How I Lost My Hair-Coloring Virginity


Jun. 24 2013, Published 4:05 a.m. ET

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When I first set out on my hair-coloring journey, the plan was to do a full celebrity-inspired makeover. I've always wanted to be a blonde, and when a Jennifer Aniston-meets-Gisele Bundchin style was pitched to me, I was more than game. But as B-DAY approached (Blonde-Day, get it?) some butterflies were majorly a'fluttering. I pulled up to Saks Fifth Avenue in Manhattan, and went down to the gorgeous Salon & Spa that's tucked away underneath New York City's most iconic fashion establishment. It was there that I met my hair guru, Brad Johns, who promised to take care of me. This is how our exchange went:

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"So, Emily, what are we doing today?"

"Well, um, you see, we're supposed to do a celebrity makeover, a la Jennifer Aniston and Gisele Bundchin, but... I.. uh.."

"Is this your first time?"

"Yes it is"

"OK, that seems way too drastic to me."


Because this was my first time doing anything drastic to my hair, we decided on going for a "week on a beach vacation" 'do. Lighter—but not too crazy. It was to look completely natural and wouldn't require much upkeep. Was I still nervous? You betcha. But I knew I was in good hands.

Brad Johns is a celebrity hair colorist who's been at it for nearly 40 years. He's colored everyone from Christie Turlington to Johnny Depp to Jaime King. If you're contemplating your first go-round with a new hair color, read on for tips and tricks from one of Hollywood's best colorists:

OK! Magazine: So what exactly are we doing here since I’m a hair-coloring virgin?

Brad Johns: When you’ve never done color before, I like to start it really natural and subtle but still exciting. I like it to look like you’ve been to the beach for a week or a month, instead of here with me. So what I’m doing is highlighting it around the front and the tips and the back, but I’m using color instead of bleach so it doesn’t get too light.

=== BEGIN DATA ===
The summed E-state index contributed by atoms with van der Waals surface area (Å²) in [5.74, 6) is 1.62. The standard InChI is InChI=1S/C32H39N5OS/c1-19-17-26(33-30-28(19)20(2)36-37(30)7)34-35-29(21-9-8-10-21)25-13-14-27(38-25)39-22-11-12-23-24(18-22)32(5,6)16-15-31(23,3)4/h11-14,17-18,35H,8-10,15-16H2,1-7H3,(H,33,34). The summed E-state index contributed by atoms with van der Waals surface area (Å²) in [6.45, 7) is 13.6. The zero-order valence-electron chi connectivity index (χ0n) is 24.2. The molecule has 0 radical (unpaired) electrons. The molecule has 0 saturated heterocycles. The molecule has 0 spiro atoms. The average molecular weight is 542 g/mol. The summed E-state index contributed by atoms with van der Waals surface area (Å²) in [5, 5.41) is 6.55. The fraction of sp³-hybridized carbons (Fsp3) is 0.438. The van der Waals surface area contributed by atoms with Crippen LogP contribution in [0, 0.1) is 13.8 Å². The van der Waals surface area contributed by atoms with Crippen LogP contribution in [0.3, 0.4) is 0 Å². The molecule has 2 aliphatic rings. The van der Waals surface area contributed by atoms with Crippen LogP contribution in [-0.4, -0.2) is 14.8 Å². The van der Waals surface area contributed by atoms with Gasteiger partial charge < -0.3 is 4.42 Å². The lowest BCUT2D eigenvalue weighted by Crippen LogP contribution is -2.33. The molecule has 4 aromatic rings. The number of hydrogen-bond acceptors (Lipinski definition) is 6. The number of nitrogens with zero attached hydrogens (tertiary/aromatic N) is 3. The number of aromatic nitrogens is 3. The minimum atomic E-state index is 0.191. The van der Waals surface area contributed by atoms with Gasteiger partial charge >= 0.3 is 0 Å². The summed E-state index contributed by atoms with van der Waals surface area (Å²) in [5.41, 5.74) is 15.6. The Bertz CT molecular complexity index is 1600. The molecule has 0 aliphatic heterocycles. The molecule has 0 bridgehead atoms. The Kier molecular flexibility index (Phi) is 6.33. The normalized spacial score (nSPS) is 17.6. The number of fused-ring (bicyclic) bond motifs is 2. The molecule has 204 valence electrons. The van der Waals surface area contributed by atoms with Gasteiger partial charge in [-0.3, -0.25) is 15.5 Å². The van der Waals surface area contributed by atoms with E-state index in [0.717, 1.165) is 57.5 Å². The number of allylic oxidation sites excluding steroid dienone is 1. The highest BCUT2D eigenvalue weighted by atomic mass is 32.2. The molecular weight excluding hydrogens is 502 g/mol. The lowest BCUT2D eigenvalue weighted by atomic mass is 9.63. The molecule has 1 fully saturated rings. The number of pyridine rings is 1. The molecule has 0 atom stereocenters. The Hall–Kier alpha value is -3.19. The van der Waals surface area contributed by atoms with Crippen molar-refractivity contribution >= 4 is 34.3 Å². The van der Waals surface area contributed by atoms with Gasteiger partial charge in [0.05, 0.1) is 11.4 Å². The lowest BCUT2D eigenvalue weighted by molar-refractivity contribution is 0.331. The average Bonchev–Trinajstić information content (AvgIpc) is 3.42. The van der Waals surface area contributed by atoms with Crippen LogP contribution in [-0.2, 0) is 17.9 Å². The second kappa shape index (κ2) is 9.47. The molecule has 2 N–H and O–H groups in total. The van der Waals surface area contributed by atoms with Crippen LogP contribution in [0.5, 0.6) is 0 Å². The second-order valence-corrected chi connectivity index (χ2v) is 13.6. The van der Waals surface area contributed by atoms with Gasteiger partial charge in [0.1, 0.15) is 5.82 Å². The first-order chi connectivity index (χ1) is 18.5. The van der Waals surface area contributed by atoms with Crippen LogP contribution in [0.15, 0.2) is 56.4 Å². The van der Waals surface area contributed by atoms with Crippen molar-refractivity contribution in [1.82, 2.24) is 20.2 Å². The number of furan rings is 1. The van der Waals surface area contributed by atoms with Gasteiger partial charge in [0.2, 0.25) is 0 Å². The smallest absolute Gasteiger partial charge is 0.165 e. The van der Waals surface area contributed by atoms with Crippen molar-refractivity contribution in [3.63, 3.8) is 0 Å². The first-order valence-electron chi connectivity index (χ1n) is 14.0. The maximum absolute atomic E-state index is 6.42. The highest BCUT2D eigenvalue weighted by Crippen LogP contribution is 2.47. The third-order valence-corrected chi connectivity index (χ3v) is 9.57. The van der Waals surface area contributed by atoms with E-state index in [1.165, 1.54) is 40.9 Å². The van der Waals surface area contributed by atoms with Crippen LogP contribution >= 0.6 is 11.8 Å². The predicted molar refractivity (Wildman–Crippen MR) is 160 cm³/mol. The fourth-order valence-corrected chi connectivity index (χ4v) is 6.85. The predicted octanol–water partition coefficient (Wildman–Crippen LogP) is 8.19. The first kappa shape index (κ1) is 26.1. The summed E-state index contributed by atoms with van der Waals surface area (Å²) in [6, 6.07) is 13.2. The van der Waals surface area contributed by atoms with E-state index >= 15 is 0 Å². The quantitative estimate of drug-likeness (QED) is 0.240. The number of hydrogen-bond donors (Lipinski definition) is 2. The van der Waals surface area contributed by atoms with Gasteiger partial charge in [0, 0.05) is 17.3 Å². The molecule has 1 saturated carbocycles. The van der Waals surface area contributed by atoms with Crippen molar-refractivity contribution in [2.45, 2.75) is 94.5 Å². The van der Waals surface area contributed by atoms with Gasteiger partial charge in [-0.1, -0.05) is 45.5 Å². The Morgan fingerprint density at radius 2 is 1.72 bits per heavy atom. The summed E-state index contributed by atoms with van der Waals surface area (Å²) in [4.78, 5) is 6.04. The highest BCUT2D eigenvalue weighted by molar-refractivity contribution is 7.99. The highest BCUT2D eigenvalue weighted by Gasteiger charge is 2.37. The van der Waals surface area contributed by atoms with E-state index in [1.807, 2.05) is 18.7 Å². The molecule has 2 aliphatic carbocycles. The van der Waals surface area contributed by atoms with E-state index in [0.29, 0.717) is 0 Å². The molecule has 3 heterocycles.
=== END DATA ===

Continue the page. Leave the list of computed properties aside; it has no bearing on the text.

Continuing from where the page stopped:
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OK!: I’m going to go to the beach this week…do I have to be careful?

BJ: No. When you do subtle color like this, salt water and sun make the color better. The pool will ruin it, but the sun makes the color more excitingly natural.

OK!: For other people who have never colored their hair, do you recommend them going to a specialist first? Or is it something they can do on their own?

BJ: If you do it on your own, you could ruin it, and you’re going to pay triple for corrective work. It’s very hard to do subtle at home. The thing I always recommend is to go to an artist and not a technician. You should go on three consultations with different colorists and whichever one appears like an artist to you, and shows you pictures that you like, is the one you go with. There are millions of hair colorists, but not a lot of artists.

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OK!: So for a light, subtle look, what’s the upkeep like?

BJ: Maybe two or three times a year. I usually say do it once every season, because hair color should be four distinct colors…different every season. Warmer in the winter because you’re not tan and brighter and lighter in the summer.

OK!: Should I change my makeup/clothing palette with my new 'do?

BJ: No, never. Clothing has to do with your hair color, but makeup doesn't because it’s skin, and it belongs to your head. I always say nudes, candy, and spice colors.  When in doubt, have somebody in the salon do it.

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OK!: Can you tell me a little about your process for choosing a hair color for a particular client?

BJ: When somebody comes in I usually ask him or her what color they were when they were one year old. And usually, that’s the color you can start with because that’s the complexion you keep. And when it comes to eyes and skin…the universe and God don’t make mistakes. You were born beautiful, so that’s what you go back to, and it’s not a mistake. This is how you know you have bad hair color: if you do hair color and somebody says to you, "Oh, I’ve seen you’ve done something," that’s when you know you’ve screwed up. As opposed to, "Oh, did you go on vacation? Oh your hair looks great!"

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OK!: Is there anything else you'd like to tell all of the hair-color virgins out there?

BJ: One of my quotes is, “Hair color is the accessory that you never take off, so make sure it’s brilliant." It shouldn’t look like a mistake, it shouldn’t look like you didn’t have the money to do it right, and it shouldn’t look like your mom’s hair. It should look like yours and not like anybody else’s. You can bring in a celebrity picture, but you should do it for you, not because you want to look like them.

And because Brad says that the cut is the cake to his icing, I also got a fresh, amazing cut from stylist Chris Cusano. Thanks to everyone at the Salon & Spa at Saks Fifth Avenue for an amazing hair day—And now that I know I can handle a little blonde, Jennifer Aniston might not be too far off!

Are you a hair color virgin? What's holding you back? Share in the comments below, or tweet us @OKMagazine.


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